We are taught in family medicine to make decisions with the patients and not for them. What we’re really taught is to make patients dependent on us. We put our own agendas of BP and DM control of theirs when the office visit starts. There is minima patient empowerment in family medicine.
The Urgent Care Medicine Mentality
I’m not saying urgent care medicine is perfect but at least it’s legit. Patient comes in for abdominal complaints and I suspect it’s diverticulitis. History confirms this and a CBC shows slight elevated WBC’s though that’s not even needed due to the location and characteristics of the exam. I prescribe a couple of antibiotics and send the patient on their way.
As an urgent care medicine provider I don’t have to spend time with the patient discussing their high animal protein diet which is likely leading to their diverticula. Not discuss the lack of fiber. I won’t have to bother telling them that the data regarding seeds is bullshit.
The patient came to the urgent care for the pain and the fevers. Diagnosis made. Medications prescribed. And I have plenty of time to discuss (briefly) the side effects of the medications.
In an urgent care medicine visit I’m there to discuss whatever they are there to discuss.
Want to talk about chronic parasitic infections?
Want to discuss your chronic EBV infection?
What about your symptoms which are likely sequelae of undiagnosed Lyme Disease?
Worried that the 12 home pregnancy tests you did are false-negatives and you want a serum test?
Absolutely! I’m here to hear all the online theories.
The point is that I’m following the patient’s agenda and not my own. If there is time, if the opportunity arises to offer some education then I will do so.
Primary Care Is Customer Service, It’s Retail Medicine
The chronically ill don’t get better. In order to get better there has to be a significant effort on the patient’s part. And in their defense our society has become one of disempowered citizens.
Owning your health means having to point the finger at yourself. It requires using a healthcare professional as a consultant and not a pharmacist, in order to figure out the best direction to take.
Many doctors deny that medicine has become a retail and customer service field. Perhaps they have the strength and conviction to stand up to the institution of medicine and do what’s right for the patient. The doctors who have been most loved by their patients are, in my blighted opinion, the ones who are willing to acquiesce to the patients the most.
I used to say that practicing evidence-based medicine was the way to go. Now, with the evidence coming from the pharmaceutical and device manufacturing industries, it’s probably the wrong thing to do.
I think it’s really tough to get vacation time in family medicine. Naturally, patients are scheduled far in advance and taking time off means having to cancel appointments.
In contrast, a well-run urgent care medicine department will have a solid backup and per diem pool which allows for the urgent care providers to have more vacation flexibility.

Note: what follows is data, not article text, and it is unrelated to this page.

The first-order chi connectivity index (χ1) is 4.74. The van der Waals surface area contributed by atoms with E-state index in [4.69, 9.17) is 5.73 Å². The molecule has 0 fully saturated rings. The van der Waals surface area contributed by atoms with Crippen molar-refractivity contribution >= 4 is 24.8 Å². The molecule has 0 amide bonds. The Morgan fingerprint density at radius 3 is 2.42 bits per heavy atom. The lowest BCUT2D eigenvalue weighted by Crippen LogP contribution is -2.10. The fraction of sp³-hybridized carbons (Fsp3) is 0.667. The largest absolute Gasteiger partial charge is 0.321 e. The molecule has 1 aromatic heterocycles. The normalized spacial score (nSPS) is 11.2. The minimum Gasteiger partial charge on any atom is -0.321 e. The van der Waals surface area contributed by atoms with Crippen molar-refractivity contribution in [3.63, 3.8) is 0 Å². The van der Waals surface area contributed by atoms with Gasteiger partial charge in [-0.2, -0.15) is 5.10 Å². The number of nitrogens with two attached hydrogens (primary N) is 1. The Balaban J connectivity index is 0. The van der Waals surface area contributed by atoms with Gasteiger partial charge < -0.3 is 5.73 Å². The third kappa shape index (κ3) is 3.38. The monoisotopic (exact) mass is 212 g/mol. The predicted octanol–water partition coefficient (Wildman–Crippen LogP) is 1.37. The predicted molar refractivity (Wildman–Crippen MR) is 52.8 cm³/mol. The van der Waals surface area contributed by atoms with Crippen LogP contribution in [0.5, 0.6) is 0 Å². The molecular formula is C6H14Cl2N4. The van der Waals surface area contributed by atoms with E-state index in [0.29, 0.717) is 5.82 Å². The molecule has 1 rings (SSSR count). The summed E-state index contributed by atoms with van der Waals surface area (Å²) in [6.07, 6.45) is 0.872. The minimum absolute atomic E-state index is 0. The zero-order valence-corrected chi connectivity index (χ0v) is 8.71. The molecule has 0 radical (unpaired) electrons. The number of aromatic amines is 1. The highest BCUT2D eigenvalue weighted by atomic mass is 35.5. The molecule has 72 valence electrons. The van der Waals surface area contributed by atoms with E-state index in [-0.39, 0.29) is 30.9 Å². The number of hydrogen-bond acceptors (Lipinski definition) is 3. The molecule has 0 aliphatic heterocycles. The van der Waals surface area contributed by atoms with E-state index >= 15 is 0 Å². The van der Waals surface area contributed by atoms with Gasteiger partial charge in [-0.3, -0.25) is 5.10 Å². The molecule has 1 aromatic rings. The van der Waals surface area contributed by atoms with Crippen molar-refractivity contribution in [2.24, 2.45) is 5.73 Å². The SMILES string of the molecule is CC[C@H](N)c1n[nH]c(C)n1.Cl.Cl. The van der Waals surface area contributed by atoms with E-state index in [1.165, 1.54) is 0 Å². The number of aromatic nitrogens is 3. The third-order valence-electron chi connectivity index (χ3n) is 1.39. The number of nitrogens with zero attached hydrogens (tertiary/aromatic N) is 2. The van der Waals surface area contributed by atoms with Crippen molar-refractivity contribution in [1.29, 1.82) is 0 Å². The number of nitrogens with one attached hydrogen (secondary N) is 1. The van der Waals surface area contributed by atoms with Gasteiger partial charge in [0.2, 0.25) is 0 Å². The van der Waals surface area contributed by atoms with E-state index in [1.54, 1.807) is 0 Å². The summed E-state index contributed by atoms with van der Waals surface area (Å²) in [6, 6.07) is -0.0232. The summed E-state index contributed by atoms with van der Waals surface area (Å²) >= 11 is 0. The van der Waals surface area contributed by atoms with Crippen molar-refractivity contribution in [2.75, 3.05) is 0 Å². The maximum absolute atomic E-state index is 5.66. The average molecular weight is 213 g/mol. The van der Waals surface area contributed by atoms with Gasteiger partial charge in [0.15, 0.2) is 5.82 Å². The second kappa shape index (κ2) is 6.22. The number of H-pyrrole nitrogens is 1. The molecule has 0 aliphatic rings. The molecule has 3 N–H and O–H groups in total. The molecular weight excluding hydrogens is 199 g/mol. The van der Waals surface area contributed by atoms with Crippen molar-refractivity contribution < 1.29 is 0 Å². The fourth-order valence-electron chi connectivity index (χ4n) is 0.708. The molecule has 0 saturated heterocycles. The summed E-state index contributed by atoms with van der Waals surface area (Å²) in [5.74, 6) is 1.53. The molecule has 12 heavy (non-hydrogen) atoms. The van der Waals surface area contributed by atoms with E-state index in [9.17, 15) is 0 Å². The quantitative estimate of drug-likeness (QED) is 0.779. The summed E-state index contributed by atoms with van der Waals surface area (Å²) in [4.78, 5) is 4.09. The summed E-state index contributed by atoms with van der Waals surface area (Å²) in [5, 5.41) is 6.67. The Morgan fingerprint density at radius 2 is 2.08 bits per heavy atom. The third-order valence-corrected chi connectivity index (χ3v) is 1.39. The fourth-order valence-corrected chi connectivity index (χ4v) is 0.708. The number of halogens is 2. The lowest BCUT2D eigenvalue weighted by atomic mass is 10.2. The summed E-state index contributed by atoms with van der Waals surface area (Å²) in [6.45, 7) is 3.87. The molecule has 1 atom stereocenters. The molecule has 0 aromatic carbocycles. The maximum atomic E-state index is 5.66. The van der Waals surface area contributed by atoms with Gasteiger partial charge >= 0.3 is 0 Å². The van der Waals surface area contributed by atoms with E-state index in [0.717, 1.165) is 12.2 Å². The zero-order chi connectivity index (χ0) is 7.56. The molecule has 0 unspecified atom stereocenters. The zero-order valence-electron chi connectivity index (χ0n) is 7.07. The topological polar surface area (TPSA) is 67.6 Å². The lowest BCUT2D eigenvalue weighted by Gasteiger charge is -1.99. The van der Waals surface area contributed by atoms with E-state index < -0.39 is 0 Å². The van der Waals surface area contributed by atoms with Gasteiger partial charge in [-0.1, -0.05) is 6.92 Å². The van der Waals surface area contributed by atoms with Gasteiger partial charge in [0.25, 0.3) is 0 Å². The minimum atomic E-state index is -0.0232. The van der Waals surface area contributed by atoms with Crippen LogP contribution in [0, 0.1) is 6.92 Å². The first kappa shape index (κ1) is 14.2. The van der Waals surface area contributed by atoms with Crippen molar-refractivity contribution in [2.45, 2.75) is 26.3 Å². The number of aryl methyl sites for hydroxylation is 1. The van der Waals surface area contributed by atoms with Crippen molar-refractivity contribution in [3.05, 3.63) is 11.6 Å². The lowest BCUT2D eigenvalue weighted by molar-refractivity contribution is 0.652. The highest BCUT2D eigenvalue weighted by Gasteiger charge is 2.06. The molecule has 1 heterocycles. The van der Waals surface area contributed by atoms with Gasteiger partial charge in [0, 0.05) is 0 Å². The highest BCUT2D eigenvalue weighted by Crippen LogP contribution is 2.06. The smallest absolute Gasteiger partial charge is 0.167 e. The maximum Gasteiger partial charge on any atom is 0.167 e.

The “Losing my skills” Argument
You come out of residency and you’ve done ICU, inpatient medicine, OB, psychiatry, and a ton of peds. You get into family medicine and you see old, fat, depressed people. (I’m sure there was a nicer way for me to express this).
When you work in the urgent care you get to take care of post-op patients, you get to do a ton of procedures, and you still have to do a lot of family medicine work.
Trust me, you won’t forget how to titrate up lisinopril by doing urgent care medicine instead of family medicine. But you might forget to recognize angioedema from a swollen eyelid, dismissing it as “allergies”.
The “High Acuity” Myth of Urgent Care medicine
Listen, maybe the urgent care providers are telling you that they deal with high acuity because they want to make their job sound more exciting than it really is. 80% of what we see is absolutely not acute. Just like ED docs, we rarely see true emergencies or urgencies.
During the cold and flu season it’s common to see 95% cold and flu stuff for several months straight. During the summer months you’ll barely see any patients and during the holidays you’ll see lonely people who crave attention.
The chest pain and shortness of breath patients are almost always transferred out of the urgent care as soon as some basic testing is done on them. My colleagues would relate to me how “scary” their shift was because they had to call 911 on a chest pain patient. That’s what nurses and bystanders do … what’s so hard about that? Anxiety-producing, yes. Difficult, no.
What about procedures? Most abscesses don’t need I&D. Most lacerations don’t need suturing. Most peritonsillar abscesses don’t need draining. Most fractures don’t need to be set. Most foreign bodies don’t need to be removed.
Being able to triage a patient effectively is the most valuable skill you can possess as an urgent care provider. You can’t depend on a union nurse to do it unless you are with a stellar staff member. You need to hone your differential diagnosis to include giant cell arteritis for a headache or a metastatic disease from a breast CA that went into remission 25 years ago.